Going, Going, Gone -- Baseball Lands in Court
Another Barry Bonds home run record, another lawsuit over the ball.
This time, a San Francisco Giants fan filed suit Tuesday against another man who he claims stole Bonds’ 700th home run ball from him.
Timothy Murphy, 40, said in court papers that Steven Williams wrestled the historic ball from him during a melee in the left field bleachers at SBC Park on Sept. 17.
One of Williams’ attorneys estimates that the ball is worth $500,000.
Murphy’s suit contends that immediately after the ball hit his chin and fell in front of his feet, he established “possession, dominion and control over the ball by sitting on it and securing it with his right leg.”
Williams and other fans, the suit contends, “systematically reached under [his] body, striking him and hitting him as they did so.”
Williams told reporters outside the San Francisco courthouse that he did not steal the ball and hates all the attention it is generating.
“This isn’t fun,” said the 26-year-old Pacifica resident. “I haven’t been able to go to work. It’s a drag. I don’t want to deal with lawyers.”
Despite the pressure of being sued, Williams’ loyalty to the Giants remains unwavering as the end of the regular season is approaching.
“We’ve got six games to go,” he told the reporters. “Let’s win them all and take out the Dodgers.”
The lawsuit echoes a legal battle that was waged over another of Bonds’ home run balls.
In October 2001, Alex Popov, a Berkeley restaurant owner, sued Sacramento engineer Patrick Hayashi over who was the rightful owner of the record-setting 73rd home run ball hit by Bonds that season.
Popov contended that he caught the ball only to lose it in another melee in the stands at the then-PacBell Park. After a yearlong legal battle, a judge ordered the men to sell the ball and split the money. The ball was sold at auction for $450,000.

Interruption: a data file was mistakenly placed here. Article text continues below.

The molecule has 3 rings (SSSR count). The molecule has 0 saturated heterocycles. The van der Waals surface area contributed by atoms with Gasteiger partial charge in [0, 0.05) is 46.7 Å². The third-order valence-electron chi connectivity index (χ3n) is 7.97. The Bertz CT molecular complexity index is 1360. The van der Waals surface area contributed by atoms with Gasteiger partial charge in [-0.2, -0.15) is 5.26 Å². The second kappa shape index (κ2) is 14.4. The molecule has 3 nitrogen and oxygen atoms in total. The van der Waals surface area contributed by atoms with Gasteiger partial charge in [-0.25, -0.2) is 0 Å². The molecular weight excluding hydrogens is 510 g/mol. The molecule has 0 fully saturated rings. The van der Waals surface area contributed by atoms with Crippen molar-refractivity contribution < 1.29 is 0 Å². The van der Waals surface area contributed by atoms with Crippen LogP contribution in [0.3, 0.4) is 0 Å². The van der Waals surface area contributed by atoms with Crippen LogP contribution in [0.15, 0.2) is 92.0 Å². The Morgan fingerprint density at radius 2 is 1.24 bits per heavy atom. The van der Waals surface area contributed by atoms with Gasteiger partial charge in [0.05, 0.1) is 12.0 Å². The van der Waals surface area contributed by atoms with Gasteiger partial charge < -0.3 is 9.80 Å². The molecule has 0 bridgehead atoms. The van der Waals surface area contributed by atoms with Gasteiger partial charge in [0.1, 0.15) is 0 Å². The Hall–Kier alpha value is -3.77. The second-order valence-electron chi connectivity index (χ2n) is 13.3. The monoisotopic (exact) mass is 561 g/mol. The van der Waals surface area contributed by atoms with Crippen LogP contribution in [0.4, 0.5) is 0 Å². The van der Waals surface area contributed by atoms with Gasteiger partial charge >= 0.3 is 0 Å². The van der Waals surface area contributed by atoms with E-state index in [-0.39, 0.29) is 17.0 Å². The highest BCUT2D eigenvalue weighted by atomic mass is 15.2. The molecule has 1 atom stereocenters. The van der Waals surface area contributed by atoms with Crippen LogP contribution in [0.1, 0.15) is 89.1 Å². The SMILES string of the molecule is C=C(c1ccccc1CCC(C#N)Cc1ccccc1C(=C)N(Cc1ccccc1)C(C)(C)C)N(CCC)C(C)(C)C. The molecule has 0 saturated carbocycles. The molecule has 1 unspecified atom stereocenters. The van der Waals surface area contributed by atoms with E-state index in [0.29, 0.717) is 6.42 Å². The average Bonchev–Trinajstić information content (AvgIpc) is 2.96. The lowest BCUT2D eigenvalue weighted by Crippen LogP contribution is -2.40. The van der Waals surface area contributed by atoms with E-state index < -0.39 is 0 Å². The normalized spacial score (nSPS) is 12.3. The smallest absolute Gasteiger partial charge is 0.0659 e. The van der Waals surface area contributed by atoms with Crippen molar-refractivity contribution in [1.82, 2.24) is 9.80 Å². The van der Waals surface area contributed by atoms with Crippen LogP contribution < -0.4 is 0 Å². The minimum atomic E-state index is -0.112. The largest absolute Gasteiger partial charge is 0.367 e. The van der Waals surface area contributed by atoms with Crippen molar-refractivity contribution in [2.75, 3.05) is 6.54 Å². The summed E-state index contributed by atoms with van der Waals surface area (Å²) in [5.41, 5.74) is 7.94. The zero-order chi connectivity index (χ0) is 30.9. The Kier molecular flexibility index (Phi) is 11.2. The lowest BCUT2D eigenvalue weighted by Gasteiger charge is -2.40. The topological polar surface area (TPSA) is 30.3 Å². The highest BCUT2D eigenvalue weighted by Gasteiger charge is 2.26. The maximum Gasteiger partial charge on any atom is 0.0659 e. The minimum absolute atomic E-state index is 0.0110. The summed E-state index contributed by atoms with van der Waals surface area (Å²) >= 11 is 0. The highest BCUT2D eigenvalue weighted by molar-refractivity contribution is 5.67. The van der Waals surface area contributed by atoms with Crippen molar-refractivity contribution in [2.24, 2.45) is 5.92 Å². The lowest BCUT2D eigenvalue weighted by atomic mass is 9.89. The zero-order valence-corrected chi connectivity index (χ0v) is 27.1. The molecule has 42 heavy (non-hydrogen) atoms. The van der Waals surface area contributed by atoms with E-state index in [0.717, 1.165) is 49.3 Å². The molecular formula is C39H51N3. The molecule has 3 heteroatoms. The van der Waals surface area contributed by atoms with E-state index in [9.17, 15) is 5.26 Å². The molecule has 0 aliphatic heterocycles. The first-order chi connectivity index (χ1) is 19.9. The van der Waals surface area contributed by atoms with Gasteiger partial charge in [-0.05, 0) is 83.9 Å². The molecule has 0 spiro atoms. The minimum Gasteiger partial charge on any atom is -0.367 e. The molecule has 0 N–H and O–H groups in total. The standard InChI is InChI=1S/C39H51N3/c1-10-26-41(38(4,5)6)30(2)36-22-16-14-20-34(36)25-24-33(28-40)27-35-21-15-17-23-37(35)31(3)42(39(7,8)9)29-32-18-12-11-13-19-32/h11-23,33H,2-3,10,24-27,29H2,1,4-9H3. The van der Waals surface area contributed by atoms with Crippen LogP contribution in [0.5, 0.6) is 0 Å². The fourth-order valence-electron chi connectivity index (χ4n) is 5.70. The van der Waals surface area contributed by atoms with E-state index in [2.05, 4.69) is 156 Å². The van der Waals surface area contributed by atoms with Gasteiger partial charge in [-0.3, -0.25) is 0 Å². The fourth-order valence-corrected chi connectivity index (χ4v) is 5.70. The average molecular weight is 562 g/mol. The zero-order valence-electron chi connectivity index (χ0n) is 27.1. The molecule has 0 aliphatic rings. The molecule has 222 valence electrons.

The latest lawsuit has its roots in Bonds’ latest historic performance, when he became the first major league baseball player in 31 years to hit 700 home runs.
He is closing in on Babe Ruth, whose career record was 714 home runs. Hank Aaron’s record is 755.
Murphy, of Hollister, alleges that Williams committed battery. He is seeking return of the ball and unspecified damages.
His lawyers plan to return to San Francisco Superior Court today and seek a temporary restraining order to prevent the sale of the baseball.
“We are confident that once evidence is presented in court in the form of both witnesses and videotape, it will be clear that Mr. Murphy had lawful possession of the ball and is the rightful owner,” David I. Kornbluh, one of Murphy’s attorneys, said in a statement Tuesday.
One of Williams’ attorneys, Ivan Golde, dismissed the case as frivolous.
“This ball’s worth half a million bucks,” Golde said. “It’s just like the other case. This was 25 people scrambling for the ball. Our client just got lucky. It’s like rugby or a fumble in football.”
The Oakland attorney said he had heard that there would be at least one more lawsuit from someone else involved in the melee.
“Baseball is the American sport, but litigation is the American sport too,” Golde said. “Baseball, apple pie and litigation.”
Another of Williams’ attorneys, Daniel A. Horowitz, filed his opposition Tuesday to the temporary restraining order.
“What should be Steven Williams’ most wondrous moment is turning into an entanglement of lawyers and legal nightmare,” Horowitz wrote. “One wonders if people should [be] running from these famous baseballs rather than trying to catch them. The final bounce of the ball seems to be from the hands of the fans into the jaws of lawyers.”
Horowitz said the request for “a temporary restraining order is viewed by Mr. Williams and myself as a first step in holding the ball an economic hostage.”
Felch reported from San Francisco and Rabin from Los Angeles.
Get our high school sports newsletter
Prep Rally is devoted to the SoCal high school sports experience, bringing you scores, stories and a behind-the-scenes look at what makes prep sports so popular.
You may occasionally receive promotional content from the Los Angeles Times.